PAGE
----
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I always used to hammer it into students that a sketch book was their personal idea library. Not a scrapbook, as so many lecturers allowed them instead, but a place in which you record manually your response to external stimuli, through using eyes and some form of record keeping. For my generation initially the only affordable method was drawing or working from observation onto paper. Nowadays we are blessed with cheap recorders in the form of digital cameras. Why not a scrapbook? Primarily because it collects images chosen by others. You don’t form your own visual library but absorb and regurgitate the aesthetic of others.

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The foam from the waves marks the sand like brush strokes. The storm has removed much of the shingle painstakingly banked up by the Environment Agency’s bulldozers

A camera is a poor second to drawing, but when it is as cold as it has been recently, or as wet and stormy then being like an impressionist and trying to work away outside, using pencils or pastels is coming close to martyrdom. I don’t do martyrdom, although if  you listen to Barry, our local Coastguard castigating photographers who get too close to the waves in taking their photographs, you might think otherwise.

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A metal detectorist works on a level of sand not seen since the groynes were buried under ten feet of shingle in the 1990’s. The slope shows the change in level of the beach over just a couple of nights storms

Using a long lens enables me to look closely into the waves, and many of the spectacular shots seen recently in the press appearing to show people at risk have actually been taken with 300 or 400mm lenses which compress space to create the illusion that people are much closer to the waves than they really are. A dangerous technique this, not for the photographer but because it creates the impression for naive youngsters in particular, that it is safe to get close to tons of unpredictable, freezing cold seawater.

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Using a telephoto lens enables close-ups without being at risk

With images on a screen in the studio, warm and dry, it is possible to work up impressionistic images without needing to freeze appendages trying to respond to fleeting events in situ. At the moment I am using the photographs as memories, not working directly from them but using a mental image to create a series of  memory impression images, but I think the projector and laptop are the next step in developing this working method.

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This well anchored boat was left hanging when the beach it was drawn up on was taken away from underneath it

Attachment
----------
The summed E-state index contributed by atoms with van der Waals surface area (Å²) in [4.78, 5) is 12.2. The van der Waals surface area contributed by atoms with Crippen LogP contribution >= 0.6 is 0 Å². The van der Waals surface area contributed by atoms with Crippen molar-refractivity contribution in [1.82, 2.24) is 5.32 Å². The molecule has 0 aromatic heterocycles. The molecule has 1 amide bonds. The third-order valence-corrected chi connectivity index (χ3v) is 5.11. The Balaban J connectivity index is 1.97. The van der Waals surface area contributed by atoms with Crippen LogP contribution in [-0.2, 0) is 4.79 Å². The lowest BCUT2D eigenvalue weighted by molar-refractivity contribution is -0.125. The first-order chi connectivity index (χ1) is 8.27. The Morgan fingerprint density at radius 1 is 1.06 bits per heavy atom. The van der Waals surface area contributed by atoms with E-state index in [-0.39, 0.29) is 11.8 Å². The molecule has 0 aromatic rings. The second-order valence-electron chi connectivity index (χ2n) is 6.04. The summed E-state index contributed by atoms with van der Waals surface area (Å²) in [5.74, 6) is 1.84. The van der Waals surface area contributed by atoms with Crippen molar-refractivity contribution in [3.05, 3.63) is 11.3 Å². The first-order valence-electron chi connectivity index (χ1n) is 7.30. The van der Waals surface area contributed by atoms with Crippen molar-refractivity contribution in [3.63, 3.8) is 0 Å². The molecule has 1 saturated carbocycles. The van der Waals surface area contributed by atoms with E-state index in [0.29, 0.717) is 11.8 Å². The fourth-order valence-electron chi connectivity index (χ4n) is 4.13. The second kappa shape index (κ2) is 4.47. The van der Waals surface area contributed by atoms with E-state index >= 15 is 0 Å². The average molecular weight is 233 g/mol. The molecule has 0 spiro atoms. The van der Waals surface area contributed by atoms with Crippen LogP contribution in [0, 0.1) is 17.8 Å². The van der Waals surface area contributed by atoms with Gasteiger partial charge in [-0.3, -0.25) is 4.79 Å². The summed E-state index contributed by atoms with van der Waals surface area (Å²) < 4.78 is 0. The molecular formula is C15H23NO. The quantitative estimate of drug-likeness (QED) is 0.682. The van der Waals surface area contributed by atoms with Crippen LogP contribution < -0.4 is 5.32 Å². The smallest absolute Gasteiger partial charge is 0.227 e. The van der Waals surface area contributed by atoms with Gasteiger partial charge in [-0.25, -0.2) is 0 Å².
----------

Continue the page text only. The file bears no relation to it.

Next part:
This week has been sparse in the studio as meetings and outings have interfered with the routine. The drawings done last week have fed into a canvas, and I am annoyed with myself because my experimentation has in part failed because I did not heed lessons of the past. I have tried mixing oil and acrylic and not achieved the standards I wanted because of some simple mistakes like using the wrong kind of masking tape.

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I painted in the first impressionistic image of the waves having masked off the squares, treating the whole canvas . Peeling off the tape I masked it again to paint within the squares. My mistake – the tape used wasn’t up to the job

I learned long ago that only Sellotape brand makes the right connection on primed canvas – neither leaving a sticky residue, nor pulling off any paint, but effectively blocking bleeds all the same. The tape I used here failed to do this, allowing the turps to leech over the acrylic giving a less than perfect finish. Now I have to find a local supplier, as most go for cheaper alternatives.

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If you don’t look too closely the end result is not unpleasing. Eventually it will no doubt get ripped off so I can use the stretcher again… The oils have gone away as I can see no real difference between the paint types, so i’ll just stick to my familiar acrylics

After agonising over it for some time I decided not to try to correct this but rather to press on with another painting. So more of the ritual drawings, maybe another canvas, maybe all moving towards a larger, more formal picture looking at composition and scale.

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The foam from a breaking wave. And yes, I did get my feet wet taking this one….but look, just wonder at the delicacy and the colours in the foam. Sorry Barry, I do take care, really…

 Heyho, onwards and upwards. I wonder where all the shingle went from Seaford beach, anyway?